Why the best investment move is usually … nothing to do

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    There’s a now famous study that researchers found that in soccer goalkeepers almost always jump left or right when facing a penalty, although they would stop more shots if they just stood still. The study’s authors suggested an explanation for this behavior: Since the norm is to jump one way or another, goalkeepers would feel worse about scoring a goal by staying in the center of the net. The fans should feel the same way: “What is he doing there?”

    These are examples of action bias: the tendency to resist doing nothing even when an action is counterproductive. This tendency is behind much of the criticism from buy-and-hold investors, particularly indexers. It’s not hard to see why. In almost everything we do – doing a great job, learning a new language, getting in shape – it is obvious that the more time we spend on the activity, the better we will do. It is contrary to human intuition to accept that the opposite is usually the case with investing. In most cases, assuming you start with a sound strategy, the more changes you make to your portfolio, the worse your performance will be.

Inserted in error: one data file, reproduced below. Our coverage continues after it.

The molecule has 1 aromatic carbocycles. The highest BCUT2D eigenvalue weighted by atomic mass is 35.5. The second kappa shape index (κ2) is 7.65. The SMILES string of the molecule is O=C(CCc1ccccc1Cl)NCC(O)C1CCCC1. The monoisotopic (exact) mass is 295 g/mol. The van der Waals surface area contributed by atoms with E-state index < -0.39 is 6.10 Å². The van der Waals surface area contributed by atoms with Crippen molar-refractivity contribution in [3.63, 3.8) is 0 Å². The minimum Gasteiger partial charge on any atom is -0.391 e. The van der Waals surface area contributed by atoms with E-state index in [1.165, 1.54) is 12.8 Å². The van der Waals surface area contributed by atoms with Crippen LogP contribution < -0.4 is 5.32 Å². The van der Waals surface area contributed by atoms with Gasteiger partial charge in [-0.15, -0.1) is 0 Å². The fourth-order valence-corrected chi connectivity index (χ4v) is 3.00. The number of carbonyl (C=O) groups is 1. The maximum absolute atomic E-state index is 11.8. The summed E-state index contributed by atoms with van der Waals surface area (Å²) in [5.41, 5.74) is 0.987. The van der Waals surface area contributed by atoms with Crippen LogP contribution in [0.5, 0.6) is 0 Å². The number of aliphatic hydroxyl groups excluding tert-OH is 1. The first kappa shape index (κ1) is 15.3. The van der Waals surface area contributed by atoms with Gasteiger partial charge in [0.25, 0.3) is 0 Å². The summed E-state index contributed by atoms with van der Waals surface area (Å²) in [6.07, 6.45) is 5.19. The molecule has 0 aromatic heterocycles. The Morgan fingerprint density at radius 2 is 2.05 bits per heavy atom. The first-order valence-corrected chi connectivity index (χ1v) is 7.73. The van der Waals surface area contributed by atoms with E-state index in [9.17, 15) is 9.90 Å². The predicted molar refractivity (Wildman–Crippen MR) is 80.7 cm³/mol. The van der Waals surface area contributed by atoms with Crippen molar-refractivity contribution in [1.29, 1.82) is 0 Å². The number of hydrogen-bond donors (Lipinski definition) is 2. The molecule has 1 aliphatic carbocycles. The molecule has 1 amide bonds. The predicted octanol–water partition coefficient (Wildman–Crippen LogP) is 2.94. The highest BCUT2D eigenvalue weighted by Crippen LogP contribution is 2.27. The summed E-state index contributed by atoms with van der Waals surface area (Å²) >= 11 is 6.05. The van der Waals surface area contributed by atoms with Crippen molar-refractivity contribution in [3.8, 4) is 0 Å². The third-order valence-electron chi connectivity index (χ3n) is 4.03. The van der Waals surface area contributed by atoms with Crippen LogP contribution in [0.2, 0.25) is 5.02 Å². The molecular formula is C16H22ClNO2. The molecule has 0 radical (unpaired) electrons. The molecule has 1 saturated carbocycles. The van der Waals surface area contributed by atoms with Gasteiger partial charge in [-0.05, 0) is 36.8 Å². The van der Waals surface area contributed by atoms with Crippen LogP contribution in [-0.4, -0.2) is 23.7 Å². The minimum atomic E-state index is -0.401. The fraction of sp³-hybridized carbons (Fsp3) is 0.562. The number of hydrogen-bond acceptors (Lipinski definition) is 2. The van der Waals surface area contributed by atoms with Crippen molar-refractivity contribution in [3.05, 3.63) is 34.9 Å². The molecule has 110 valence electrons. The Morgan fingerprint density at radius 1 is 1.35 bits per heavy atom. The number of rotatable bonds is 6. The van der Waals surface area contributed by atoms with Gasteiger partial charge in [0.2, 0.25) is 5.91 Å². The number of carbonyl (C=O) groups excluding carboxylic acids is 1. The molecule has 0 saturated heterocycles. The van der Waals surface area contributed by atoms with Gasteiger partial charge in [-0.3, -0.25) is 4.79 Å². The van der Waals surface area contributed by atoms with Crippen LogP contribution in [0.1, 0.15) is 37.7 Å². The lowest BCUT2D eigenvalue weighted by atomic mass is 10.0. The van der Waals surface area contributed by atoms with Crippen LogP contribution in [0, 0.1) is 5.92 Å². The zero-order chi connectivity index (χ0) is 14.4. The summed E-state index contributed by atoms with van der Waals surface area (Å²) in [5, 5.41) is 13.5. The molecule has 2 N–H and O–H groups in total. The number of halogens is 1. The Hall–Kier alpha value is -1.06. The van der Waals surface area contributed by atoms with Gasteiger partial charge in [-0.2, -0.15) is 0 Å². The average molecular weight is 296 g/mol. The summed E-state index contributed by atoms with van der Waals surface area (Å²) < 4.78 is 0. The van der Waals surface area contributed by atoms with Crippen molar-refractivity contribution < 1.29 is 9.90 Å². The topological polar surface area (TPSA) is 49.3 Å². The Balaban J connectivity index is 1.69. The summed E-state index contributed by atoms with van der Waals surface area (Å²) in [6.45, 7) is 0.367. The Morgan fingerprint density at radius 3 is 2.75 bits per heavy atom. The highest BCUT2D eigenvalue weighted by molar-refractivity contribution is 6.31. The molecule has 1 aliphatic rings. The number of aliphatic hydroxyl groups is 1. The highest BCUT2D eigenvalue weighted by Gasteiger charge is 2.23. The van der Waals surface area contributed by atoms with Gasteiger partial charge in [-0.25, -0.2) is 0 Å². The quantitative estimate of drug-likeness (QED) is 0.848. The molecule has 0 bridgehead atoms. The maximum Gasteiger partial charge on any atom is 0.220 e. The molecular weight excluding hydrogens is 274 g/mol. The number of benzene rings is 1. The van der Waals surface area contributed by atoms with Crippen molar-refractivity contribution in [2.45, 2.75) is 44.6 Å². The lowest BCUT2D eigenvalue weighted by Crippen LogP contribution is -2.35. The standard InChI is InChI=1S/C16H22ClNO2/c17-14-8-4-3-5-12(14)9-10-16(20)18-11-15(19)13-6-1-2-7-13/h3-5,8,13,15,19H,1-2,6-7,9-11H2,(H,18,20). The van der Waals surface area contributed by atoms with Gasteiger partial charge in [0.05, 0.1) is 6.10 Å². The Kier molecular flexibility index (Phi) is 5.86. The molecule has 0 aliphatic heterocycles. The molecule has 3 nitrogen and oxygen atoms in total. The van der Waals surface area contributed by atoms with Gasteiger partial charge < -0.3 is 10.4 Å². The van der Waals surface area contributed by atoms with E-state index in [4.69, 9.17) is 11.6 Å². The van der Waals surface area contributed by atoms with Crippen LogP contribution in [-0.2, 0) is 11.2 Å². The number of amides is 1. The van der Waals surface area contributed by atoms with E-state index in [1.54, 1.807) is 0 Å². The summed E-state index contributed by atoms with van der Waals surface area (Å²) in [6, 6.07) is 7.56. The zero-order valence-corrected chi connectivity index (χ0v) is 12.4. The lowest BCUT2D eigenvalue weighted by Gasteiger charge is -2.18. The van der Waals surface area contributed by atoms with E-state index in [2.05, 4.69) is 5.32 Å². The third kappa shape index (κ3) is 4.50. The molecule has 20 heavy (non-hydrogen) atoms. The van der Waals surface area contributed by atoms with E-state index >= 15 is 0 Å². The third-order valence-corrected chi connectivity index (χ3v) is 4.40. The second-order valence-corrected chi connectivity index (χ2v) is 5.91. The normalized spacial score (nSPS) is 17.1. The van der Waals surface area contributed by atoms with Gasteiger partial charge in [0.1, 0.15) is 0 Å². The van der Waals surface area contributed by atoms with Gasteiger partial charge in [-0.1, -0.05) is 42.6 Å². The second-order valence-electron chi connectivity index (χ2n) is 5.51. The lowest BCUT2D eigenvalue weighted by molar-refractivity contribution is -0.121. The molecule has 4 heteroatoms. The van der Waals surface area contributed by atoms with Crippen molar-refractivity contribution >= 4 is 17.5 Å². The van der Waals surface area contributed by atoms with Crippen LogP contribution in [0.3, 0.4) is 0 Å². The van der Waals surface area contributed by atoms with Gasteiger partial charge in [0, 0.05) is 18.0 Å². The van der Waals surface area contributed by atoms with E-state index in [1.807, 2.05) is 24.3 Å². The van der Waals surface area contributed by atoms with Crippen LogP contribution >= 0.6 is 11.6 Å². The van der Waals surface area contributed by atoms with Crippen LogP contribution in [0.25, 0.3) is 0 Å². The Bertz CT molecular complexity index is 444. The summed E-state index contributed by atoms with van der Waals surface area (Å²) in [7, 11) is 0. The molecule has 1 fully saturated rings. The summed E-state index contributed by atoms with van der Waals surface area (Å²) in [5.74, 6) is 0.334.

Our action bias is particularly acute during times of economic turmoil: investors who stay on track are mocked while Rome burns, but over time they usually outperform more active traders. As the psychologist and Nobel Prize winner Daniel Kahneman writes in Thinking, Fast and Slow: “It is clear that for the vast majority of private investors it would have been better to shower and do nothing than implement the ideas that came to mind . ”

    I would argue that investors who resist the urge to tinker with their portfolios are hardly guilty of inaction. Building a diversified portfolio with long-term goals – and realigning that portfolio even when it’s emotionally difficult – is the opposite of doing nothing. It implements a thoughtful and robust investment plan with discipline.

    Restart your portfolio book cover

    Investing shouldn’t be exciting. If you’re in the mood for excitement, choose a different activity – maybe practicing yoga, writing haiku, or playing the ukulele.

    Dan Bortolotti, CFP, CIM, is Portfolio Manager at PWL Capital in Toronto. He works with clients to combine investment management with long-term financial planning. He also promotes investor education through his blog, article, and podcast.

    This article was read from Restart Your Portfolio: 9 Steps To Investing Successfully


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